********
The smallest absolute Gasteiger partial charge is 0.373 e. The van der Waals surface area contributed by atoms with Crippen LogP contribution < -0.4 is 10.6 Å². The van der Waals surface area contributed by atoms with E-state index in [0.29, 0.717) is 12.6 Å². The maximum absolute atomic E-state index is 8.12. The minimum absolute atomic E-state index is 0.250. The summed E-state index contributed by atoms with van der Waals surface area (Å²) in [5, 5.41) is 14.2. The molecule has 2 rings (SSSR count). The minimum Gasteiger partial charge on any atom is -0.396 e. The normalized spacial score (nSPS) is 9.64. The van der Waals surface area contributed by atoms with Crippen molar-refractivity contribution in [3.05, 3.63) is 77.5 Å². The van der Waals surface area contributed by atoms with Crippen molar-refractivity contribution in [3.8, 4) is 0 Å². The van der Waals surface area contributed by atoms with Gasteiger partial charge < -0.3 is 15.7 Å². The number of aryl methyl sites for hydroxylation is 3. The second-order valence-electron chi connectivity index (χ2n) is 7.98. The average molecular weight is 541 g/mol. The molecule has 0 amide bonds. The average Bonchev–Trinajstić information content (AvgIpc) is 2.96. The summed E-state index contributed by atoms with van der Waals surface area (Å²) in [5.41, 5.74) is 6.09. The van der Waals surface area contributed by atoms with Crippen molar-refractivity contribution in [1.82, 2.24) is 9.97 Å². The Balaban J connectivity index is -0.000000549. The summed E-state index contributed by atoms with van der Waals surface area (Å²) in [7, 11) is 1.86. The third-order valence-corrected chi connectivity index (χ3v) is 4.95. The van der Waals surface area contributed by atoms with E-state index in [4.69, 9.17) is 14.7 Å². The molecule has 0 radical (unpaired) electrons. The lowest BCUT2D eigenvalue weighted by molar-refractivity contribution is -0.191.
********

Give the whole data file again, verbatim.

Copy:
The smallest absolute Gasteiger partial charge is 0.373 e. The van der Waals surface area contributed by atoms with Crippen LogP contribution < -0.4 is 10.6 Å². The van der Waals surface area contributed by atoms with E-state index in [0.29, 0.717) is 12.6 Å². The maximum absolute atomic E-state index is 8.12. The minimum absolute atomic E-state index is 0.250. The summed E-state index contributed by atoms with van der Waals surface area (Å²) in [5, 5.41) is 14.2. The molecule has 2 rings (SSSR count). The minimum Gasteiger partial charge on any atom is -0.396 e. The normalized spacial score (nSPS) is 9.64. The van der Waals surface area contributed by atoms with Crippen molar-refractivity contribution in [3.05, 3.63) is 77.5 Å². The van der Waals surface area contributed by atoms with Crippen molar-refractivity contribution in [3.8, 4) is 0 Å². The van der Waals surface area contributed by atoms with Gasteiger partial charge < -0.3 is 15.7 Å². The number of aryl methyl sites for hydroxylation is 3. The second-order valence-electron chi connectivity index (χ2n) is 7.98. The average molecular weight is 541 g/mol. The molecule has 0 amide bonds. The average Bonchev–Trinajstić information content (AvgIpc) is 2.96. The summed E-state index contributed by atoms with van der Waals surface area (Å²) in [5.41, 5.74) is 6.09. The van der Waals surface area contributed by atoms with Crippen molar-refractivity contribution in [1.82, 2.24) is 9.97 Å². The Balaban J connectivity index is -0.000000549. The summed E-state index contributed by atoms with van der Waals surface area (Å²) in [7, 11) is 1.86. The third-order valence-corrected chi connectivity index (χ3v) is 4.95. The van der Waals surface area contributed by atoms with E-state index in [4.69, 9.17) is 14.7 Å². The molecule has 0 radical (unpaired) electrons. The lowest BCUT2D eigenvalue weighted by molar-refractivity contribution is -0.191.